(2) If we are to redesign some of our words and concepts, does that mean that a new concept (in order to be conceivable at all) needs to be explained and defined using the old words and their meanings? This, I'm afraid, is somewhat similar than the classical 20th Century question of commensurability; let's suppose that we already have a vocabulary V, and then a radical philosopher drafts a concept "x", which never was part of the V. Now, speakers of V would ask "Okay, dr. Philosopher, please explain us what does x mean?" - and if the philosopher manages the explain X using concepts of V, that automatically means that there is nothing profoundly new in x. And does the opposite case mean that the concept of "x" will appear as non-sense to the speakers of V, so that they can't even distinguish x from totally meaningless random noise? Or, if we aren't satisfied with these binary opposites, then how do we conceive the human ability to discover new concepts? Is it something like the romantic idea of a Creative Genius who using innate creative powers crafts something which didn't exist before, and then the audience goes "wow!" - or is it something more modest, like "discovering a rabbit in the foliage" (borrowing a metaphor from M. Merleau-Ponty) ?

(3) Oh, a discussion about which purposes and functions we should want to have anyway! In a way I feel that I always wanted to participate in that discussion, and felt disappointed when the human society around me seemed totally uninterested in having such a conversation. Although, I'm not quite sure what are the limits and boundaries of this discussion as imagined by AmieT or MattiJ; doesn't this contain the eerie possibility that in some theoretical cases we might find ourselves (as egalitarian humanists, which I suppose we both could be described as) having a discussion with fascists, calmly judging if fascists purposes and functions better serve a community than the purposes and functions based on egalitarian ideas? Well, I'm not going to go further into that topic now, so I'll finish with a short remark; actually, to me it seems that many of the functions and meanings of the Free Western Democracies (and the words and concepts they use to define themselves) still carry a lot of hidden structures which tend to re-create new forms of slavery and oppression. So, I mean, the taboo-like "never have a discussion with a fascist!" is probably not going to work, for we'd better keep on asking ourselves "Do our own concepts secretly carry tendencies of oppression? What if some further conceptual analysis is going to show how some or our concepts are actually harmful even when we sincerely believed them to good? What if there is a little shadows of a fascist lurking in the concepts and ideas we have adopted? Can we spot those shadows? What can be done to adjust our purposes and functions?"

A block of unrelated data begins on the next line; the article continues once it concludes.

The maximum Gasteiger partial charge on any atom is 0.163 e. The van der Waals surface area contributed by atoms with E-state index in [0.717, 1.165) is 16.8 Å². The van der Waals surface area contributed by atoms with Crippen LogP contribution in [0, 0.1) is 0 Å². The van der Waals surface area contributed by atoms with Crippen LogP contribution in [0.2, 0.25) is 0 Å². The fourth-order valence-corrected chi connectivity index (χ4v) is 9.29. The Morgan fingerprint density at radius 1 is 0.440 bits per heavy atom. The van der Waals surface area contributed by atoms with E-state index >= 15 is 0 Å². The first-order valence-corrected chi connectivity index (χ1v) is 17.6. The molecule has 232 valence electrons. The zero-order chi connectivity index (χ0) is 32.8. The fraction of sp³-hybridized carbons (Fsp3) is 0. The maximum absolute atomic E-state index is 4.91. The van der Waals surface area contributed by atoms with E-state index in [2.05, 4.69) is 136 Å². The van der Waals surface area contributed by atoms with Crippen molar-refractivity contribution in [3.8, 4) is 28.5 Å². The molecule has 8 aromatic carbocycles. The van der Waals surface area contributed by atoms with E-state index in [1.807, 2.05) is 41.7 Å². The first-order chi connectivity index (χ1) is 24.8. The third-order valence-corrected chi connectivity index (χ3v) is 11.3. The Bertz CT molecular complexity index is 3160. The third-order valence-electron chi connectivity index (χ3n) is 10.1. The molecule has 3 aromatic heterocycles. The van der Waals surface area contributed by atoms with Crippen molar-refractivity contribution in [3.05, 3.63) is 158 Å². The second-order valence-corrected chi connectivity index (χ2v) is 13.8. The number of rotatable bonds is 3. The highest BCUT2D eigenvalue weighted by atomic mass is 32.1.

(Well, but this is just me - a person who has deliberately withdrawn from a lot of social interaction. I don't any more have such a group that I could belong to and participate in the discussion of how that said group should want to organize itself using what kind of purposes and functions. No, instead, in my semi-hermit life I have this discussion as an internal dialogue with myself; "Look, Erkka - this and that way you tend to think and to behave - do those patterns really serve the purposes and functions you think they are good for? And, ultimately, what even are the purposes you should want to have anyway?")

I'm not a native speaker so excuse my english, but I'm also in a phase of my life in which I think about this topic a lot.

I was also very dogmatic as a teenager and thought that every question can be sufficiently answered through science and logic. I think the urge to believe this comes from a deep fear of difference: the thought, that there are *really* other people out there, thinking differently, people with a behavior you can't control or even predict, but whose mind is just as complex as yours, is more scary than anything else. And the believe in an absolute truth in ethics is the believe that people can be judged and valued through one and only one principle. Having such a principle makes it far easier to live with the radical difference of other people, because now you can reduce them to their value under that principle instead of having to deal with a being that has the same complexity you yourself have. This is not a liberating revelation for me, to the contrary: it is pretty scary. Now it can seem that judgement is consequently wrong in any circumstances.

But I think we still have a moral imperative to help other people: Understanding - even if you can't ever really do that - but at least trying to understand other peoples complexity not only humbles you to the point, where you don't want to make any judgement anymore, but it also gives you the task of treating these people in a way that respects their dignity. And our world in its current state just doesn't do that. You can't help repressed people by being humble and silent. Silence just enforces the status quo. But when we really believe only that: the dignity of all people. And every dogmatic narrative melts away because of relativism, than we HAVE to change the state of our world: The most difficult thing to learn is that being *only* respectful and nice is also just a way of protecting yourself from the radical truth that people as complex and human like you* are suffering every day in an unspeakable way through the hands of other people including you and me.